MEXICO CITY GP – Charles Leclerc beats Carlos Sainz by seven hundredths giving Ferrari a surprise front-row lock-out
Charles Leclerc has beaten his Ferrari teammate Carlos Sainz by nearly seven-hundredths of a second to take pole position for the Mexico City Grand Prix. The Monacan surprised everyone when he set a 17.166 on his final attempt to take pole despite Ferrari looking to struggle for pace in practice.
Sainz had lit up the times to go fastest on the final runs to go three hundredths faster than Max Verstappen, if he was improving it was almost inevitable that Leclerc who is regarded as one of the best qualifiers would follow. He did go fastest on his final attempt and moved to the top of the times, the Dutchman looked almost certain for pole having top Q1 and Q2.
Ferrari hadn’t looked like challenging for pole going into Q3, but on the first runs they moved ahead of the Red Bull. They then managed to hang on as neither Leclerc or Sainz could improve on the final runs, it became a waiting game to see whether Verstappen would take pole he didn’t improve either.
Sainz had only just scraped through to Q3 by the narrowest of margins in P9, while Leclerc finished Q2 in sixth, three tenths off the time Hamilton had topped Q2 with. Leclerc gone into the race looking to end his run of ten poles without a win, but that looks hard given Ferrari’s weakness in tyre management and Verstappen’s performances this season as well as his record of four wins in Mexico City.
Verstappen faced an investigation for a Q1 impeading incident, along with does George Russell, while Lewis Hamilton is also under investigation for a yellow flag speeding incident. But no further action was taken over the impeding incidents, while Mercedes managed to prove Hamilton slowed sufficiently under yellow flags.
Leclerc said: “We did not expect to be on pole. We were struggling in final practice again but for some reason when we put the new tyres on everything came together. But I am not even thinking about pole. I am already thinking about the race. We have had enough poles and we need to do better in the races.”
Daniel Ricciardo split the Red Bull’s in the sister Alpha Tauri, he was just over a tenth behind Verstappen and ahead of Sergio Perez by four hundredths. Ricciardo’s best qualifying since returning to the sport in Budapest despite only being his fourth qualifying for a Grand Prix of the season.
The Mexican starts his home Grand Prix from fifth following a very competitive qualifying which saw the top ten covered by under a tenth of a second. While Ricciardo was helped into Q3 by teammate Yuki Tsunoda, with the Japanese driver starting last thanks to a engine change, they used him to get Ricciardo through to the final part of qualifying.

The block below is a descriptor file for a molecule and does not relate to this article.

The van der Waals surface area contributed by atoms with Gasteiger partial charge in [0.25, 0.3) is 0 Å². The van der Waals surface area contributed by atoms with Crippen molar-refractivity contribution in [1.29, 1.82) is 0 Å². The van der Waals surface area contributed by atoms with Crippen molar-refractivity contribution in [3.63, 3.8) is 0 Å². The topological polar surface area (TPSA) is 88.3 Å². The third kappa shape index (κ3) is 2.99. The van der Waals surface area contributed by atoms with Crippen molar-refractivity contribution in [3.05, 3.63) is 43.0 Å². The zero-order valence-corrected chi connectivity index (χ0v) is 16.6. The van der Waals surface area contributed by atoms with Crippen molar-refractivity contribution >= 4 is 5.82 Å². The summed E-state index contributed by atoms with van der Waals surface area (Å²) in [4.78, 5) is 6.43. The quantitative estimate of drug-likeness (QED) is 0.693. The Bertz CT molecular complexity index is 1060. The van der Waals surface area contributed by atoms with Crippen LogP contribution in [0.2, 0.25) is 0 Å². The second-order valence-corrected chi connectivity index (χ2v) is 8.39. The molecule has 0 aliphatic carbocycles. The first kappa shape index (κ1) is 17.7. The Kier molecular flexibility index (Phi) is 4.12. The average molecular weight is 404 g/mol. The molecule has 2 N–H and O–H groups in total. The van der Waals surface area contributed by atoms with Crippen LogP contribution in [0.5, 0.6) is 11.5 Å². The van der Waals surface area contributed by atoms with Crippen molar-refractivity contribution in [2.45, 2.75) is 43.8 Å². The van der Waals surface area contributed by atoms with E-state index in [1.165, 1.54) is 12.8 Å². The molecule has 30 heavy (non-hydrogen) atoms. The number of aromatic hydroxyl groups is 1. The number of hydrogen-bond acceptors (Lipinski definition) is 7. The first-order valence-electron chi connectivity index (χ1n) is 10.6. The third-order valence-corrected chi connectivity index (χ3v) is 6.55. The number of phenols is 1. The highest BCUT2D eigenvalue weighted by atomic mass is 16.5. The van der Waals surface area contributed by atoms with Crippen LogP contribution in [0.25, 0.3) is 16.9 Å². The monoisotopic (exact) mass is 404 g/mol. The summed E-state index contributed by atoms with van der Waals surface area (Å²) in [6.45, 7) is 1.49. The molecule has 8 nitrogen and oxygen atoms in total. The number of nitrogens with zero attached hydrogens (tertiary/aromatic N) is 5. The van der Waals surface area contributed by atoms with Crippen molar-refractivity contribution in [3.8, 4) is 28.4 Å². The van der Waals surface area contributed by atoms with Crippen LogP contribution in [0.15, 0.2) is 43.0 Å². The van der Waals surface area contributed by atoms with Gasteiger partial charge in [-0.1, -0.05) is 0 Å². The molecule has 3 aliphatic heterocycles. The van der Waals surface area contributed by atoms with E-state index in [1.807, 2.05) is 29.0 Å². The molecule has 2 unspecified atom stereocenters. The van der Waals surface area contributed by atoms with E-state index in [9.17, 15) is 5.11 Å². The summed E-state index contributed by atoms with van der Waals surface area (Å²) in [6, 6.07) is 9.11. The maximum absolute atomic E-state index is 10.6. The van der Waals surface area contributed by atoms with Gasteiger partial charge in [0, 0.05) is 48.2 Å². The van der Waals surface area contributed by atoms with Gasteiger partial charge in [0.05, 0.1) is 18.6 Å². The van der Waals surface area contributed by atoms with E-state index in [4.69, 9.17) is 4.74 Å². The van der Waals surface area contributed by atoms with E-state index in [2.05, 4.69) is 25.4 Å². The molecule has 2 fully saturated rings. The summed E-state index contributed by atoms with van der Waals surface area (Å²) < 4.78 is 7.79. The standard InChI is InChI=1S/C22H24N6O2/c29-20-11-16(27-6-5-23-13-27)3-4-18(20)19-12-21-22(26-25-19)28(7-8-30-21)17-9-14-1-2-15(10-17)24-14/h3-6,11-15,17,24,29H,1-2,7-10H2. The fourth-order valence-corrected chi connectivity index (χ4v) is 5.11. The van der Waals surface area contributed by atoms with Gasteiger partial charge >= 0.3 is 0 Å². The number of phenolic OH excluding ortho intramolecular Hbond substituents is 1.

However, Tsunoda is one of the drivers under investigation, as he appeared to clip a Williams jack leaving the pits ahead of the final Q3 runs.
Hamilton was sixth the Mercedes drivers were unable to run true final attempts in Q3 with them both only having one set of new softs, which left the seven-time champion just under three tenths off Leclerc.
Mercedes had gone into the weekend buoyed by their performance in Austin, however, they have struggled to find the pace they had last weekend. But they tend to have a better race car, Hamilton maybe fired up after being disqualified from second in Austin.
Oscar Piastri split the two Mercedes he was a tenth and a half behind Hamilton and ahead of George Russell by half a tenth. But it was Piastri’s McLaren teammate Lando Norris who gave one of the biggest shocks of qualifying, he struggled to get a lap together in a messy Q1 where several drivers were tripping over each other. Norris struggled to get a clean lap in and that left him nineteenth.
While it was a good session for Alfa Romeo with Valtteri Bottas beating teammate Guanyu Zhou to ninth by just under two hundredths. The sudden upturn in form for the Swiss based team could be because of the high altitude of Mexico City, which has mixed things up this weekend.
Pierre Gasly was eleventh going three thousandths ahead of the Haas of Kevin Magnussen, Aston Martin continued to struggle to find their early season form, and Fernando Alonso could only manage fourteenth. Going into qualifying Williams looked to be a safe bet to get into Q3.
However, while Alex Albon had looked competitive all weekend and looked to be a surprise challenger for pole position, the British-Thai drivers fastest time was deleted for track limits dropping him out of the top ten and out of qualifying. The Williams driver was the slowest in Q2.
Q1 provided a taste of the unpredictability and fine margins which defined qualifying, Alonso spun right at the end of the session at Turn Three as several drivers started their final attempt. The biggest casualty being Lando Norris he needed an improvement to get out off the drop zone, but he was forced to abort the run because of yellow flags leaving him nineteenth.
Also unable to improve despite also improving were Esteban Ocon, Kevin Magnussen, and Lance Stroll. Things looked to be going from bad to awful meanwhile for Norris, the McLaren driver was momentarily pushed to last as Logan Sargeant went nineteenth. However, for the second time his fastest time was deleted for breaching track limits.
Russell, Norris and Zhou face the post-qualifying investigation for apparently going too slowly on warm-up laps, which has typically not led to sporting penalties since they became a regular feature from the Monza round as part of the FIA’s attempt to improve qualifying traffic.
The pitlane impeding incidents involving Verstappen, Russell and Alonso occurred as the pack headed out ahead of the final Q1 runs, with the first named spotted stationary at the end of the pitlane ahead of Russell who then did the same thing.
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